is the recycling of all materials back into nature or the marketplace in a manner that protects human health and the environment.



 For more information on Fluoride

by Lynn Landes / / / (215) 629-3553

Freedom of Choice for the Individual: Individuals should not be involuntarily exposed to any medication when there is no public health crisis or interest that demands mandatory exposure, and the government has documented the certainty of harmful health effects in, at least, 10% of the population.

Inability to Control Exposure to Fluoridated Water: Those who need to control their exposure to fluoride, or suffer immediate "allergic" reactions to it, cannot escape exposure once drinking water is fluoridated. Fluoride exposure occurs while showering or bathing, as well as by drinking.

Inability to Filter Fluoride from Homeowners Water Systems: There is no practical, cost effective method to remove fluoride from water systems. Osmosis uses 3 gallons of water, for every 1 gallon filtered. Osmosis also depletes water of minerals necessary for good health.

Inability to Control Exposure from Other Sources: There is no federal or state requirement to label food or beverages regarding fluoride content. Fluoride is in over 50% of all municipal water systems and in an unknown number of products made with fluoridated water or fertilized with phosphates.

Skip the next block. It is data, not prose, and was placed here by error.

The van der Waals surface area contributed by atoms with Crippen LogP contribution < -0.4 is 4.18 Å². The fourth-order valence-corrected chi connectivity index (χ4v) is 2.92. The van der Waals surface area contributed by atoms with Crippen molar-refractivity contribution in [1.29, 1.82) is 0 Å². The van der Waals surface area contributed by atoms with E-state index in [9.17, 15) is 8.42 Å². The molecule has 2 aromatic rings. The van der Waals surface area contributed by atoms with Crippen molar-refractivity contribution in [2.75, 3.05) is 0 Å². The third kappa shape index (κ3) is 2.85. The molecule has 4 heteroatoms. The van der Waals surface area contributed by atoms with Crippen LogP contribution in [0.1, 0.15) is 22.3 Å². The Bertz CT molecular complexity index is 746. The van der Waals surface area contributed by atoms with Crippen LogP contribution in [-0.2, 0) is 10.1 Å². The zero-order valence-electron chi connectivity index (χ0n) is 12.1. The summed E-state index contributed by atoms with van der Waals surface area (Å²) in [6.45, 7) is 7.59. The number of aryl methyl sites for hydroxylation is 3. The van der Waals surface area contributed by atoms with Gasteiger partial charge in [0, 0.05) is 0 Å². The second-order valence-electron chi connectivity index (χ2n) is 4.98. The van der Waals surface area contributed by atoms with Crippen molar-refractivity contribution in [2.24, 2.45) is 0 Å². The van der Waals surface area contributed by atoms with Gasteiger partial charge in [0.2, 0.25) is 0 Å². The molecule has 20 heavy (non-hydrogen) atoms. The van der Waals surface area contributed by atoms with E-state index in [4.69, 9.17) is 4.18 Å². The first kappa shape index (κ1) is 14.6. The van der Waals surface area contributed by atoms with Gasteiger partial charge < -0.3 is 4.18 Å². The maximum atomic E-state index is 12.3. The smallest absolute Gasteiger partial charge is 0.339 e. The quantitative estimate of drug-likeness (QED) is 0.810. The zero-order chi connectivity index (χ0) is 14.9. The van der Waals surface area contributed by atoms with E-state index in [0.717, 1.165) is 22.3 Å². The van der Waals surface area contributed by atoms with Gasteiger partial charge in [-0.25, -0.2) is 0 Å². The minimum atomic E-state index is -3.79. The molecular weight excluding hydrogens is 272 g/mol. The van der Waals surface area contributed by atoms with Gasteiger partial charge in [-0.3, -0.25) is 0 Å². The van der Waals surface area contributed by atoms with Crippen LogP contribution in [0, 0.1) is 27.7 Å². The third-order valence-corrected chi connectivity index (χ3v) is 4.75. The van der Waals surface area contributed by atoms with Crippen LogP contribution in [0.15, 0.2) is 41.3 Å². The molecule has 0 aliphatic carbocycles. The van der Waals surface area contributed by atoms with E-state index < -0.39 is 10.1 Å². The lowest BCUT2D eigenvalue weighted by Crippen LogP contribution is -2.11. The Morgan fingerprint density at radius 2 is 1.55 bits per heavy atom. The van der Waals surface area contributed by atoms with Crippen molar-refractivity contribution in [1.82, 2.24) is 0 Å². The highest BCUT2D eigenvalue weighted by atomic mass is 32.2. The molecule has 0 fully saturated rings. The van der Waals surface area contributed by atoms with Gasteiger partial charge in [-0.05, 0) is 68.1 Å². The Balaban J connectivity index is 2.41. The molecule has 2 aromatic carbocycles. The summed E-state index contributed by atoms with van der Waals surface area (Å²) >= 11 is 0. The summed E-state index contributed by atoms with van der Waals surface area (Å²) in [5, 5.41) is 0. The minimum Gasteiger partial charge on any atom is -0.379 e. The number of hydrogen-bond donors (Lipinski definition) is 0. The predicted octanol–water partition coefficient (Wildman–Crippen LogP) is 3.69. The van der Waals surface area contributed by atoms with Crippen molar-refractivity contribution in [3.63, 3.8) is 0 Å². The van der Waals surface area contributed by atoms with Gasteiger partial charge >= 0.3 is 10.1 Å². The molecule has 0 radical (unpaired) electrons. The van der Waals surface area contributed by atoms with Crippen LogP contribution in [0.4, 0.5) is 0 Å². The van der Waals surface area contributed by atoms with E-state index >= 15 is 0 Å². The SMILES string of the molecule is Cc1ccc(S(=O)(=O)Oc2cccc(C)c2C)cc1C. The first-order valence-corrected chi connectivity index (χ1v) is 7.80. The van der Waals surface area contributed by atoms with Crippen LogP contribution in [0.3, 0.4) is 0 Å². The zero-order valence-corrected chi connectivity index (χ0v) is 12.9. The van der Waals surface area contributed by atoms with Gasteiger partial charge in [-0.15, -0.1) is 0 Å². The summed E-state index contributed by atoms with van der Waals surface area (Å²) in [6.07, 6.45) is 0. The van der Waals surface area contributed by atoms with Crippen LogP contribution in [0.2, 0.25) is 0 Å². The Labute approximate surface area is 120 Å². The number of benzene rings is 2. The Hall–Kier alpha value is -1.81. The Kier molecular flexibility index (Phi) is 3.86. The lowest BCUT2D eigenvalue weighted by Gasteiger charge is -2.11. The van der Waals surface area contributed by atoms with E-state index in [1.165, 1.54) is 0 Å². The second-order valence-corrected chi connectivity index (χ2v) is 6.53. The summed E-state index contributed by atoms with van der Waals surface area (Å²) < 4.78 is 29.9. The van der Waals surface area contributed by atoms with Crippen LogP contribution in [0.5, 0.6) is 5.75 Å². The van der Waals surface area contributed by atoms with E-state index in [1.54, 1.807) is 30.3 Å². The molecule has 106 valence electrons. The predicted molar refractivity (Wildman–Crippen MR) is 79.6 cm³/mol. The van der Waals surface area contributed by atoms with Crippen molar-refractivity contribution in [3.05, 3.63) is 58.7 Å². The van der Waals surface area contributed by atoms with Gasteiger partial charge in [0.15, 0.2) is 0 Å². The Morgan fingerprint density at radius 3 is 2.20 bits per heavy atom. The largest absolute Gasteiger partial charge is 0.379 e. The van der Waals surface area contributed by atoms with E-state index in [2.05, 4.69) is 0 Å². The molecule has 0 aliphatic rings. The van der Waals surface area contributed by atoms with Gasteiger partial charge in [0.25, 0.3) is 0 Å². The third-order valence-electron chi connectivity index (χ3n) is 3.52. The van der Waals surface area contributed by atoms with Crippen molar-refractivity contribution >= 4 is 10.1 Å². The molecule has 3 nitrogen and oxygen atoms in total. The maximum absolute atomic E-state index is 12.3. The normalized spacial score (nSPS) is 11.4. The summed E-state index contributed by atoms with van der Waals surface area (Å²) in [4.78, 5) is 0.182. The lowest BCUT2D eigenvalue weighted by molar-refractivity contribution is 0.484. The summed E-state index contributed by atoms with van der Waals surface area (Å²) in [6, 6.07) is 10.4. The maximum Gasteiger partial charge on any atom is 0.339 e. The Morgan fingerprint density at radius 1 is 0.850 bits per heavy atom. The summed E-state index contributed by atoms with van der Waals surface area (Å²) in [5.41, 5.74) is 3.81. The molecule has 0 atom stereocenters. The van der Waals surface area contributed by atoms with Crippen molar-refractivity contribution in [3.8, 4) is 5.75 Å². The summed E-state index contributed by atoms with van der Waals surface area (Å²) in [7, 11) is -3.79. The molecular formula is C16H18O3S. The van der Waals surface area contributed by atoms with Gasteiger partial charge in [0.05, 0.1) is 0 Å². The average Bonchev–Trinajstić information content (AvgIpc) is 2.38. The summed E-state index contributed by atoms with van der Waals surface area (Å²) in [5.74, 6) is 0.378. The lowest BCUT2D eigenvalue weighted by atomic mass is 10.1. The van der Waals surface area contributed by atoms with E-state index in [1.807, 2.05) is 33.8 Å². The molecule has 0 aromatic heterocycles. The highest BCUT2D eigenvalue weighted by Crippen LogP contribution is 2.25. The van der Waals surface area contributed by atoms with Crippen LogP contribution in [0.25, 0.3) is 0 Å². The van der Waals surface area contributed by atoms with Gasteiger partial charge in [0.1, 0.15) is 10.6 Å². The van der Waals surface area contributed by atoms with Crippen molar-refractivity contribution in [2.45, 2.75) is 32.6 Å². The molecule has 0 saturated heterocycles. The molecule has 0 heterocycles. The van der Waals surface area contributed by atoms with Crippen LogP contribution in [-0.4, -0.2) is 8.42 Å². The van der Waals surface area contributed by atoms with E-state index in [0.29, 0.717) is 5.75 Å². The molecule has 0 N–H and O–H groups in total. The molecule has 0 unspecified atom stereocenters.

Environmental Impact: Less than 2% of fluoridated water is consumed by the public, the remaining 98% goes into storm water and sewage treatment systems (which do not remove fluoride).

Long-term Human Health Impact: Baby boomers will be the first generation with significant population segments who have experienced a lifetime of exposure to fluoridated water, food and drink products and the resulting wide array of harmful health effects. Fluoride is linked to skeletal and dental fluorosis, Alzheimer's, kidney damage, cancer, genetic damage, neurological impairment, and bone pathology.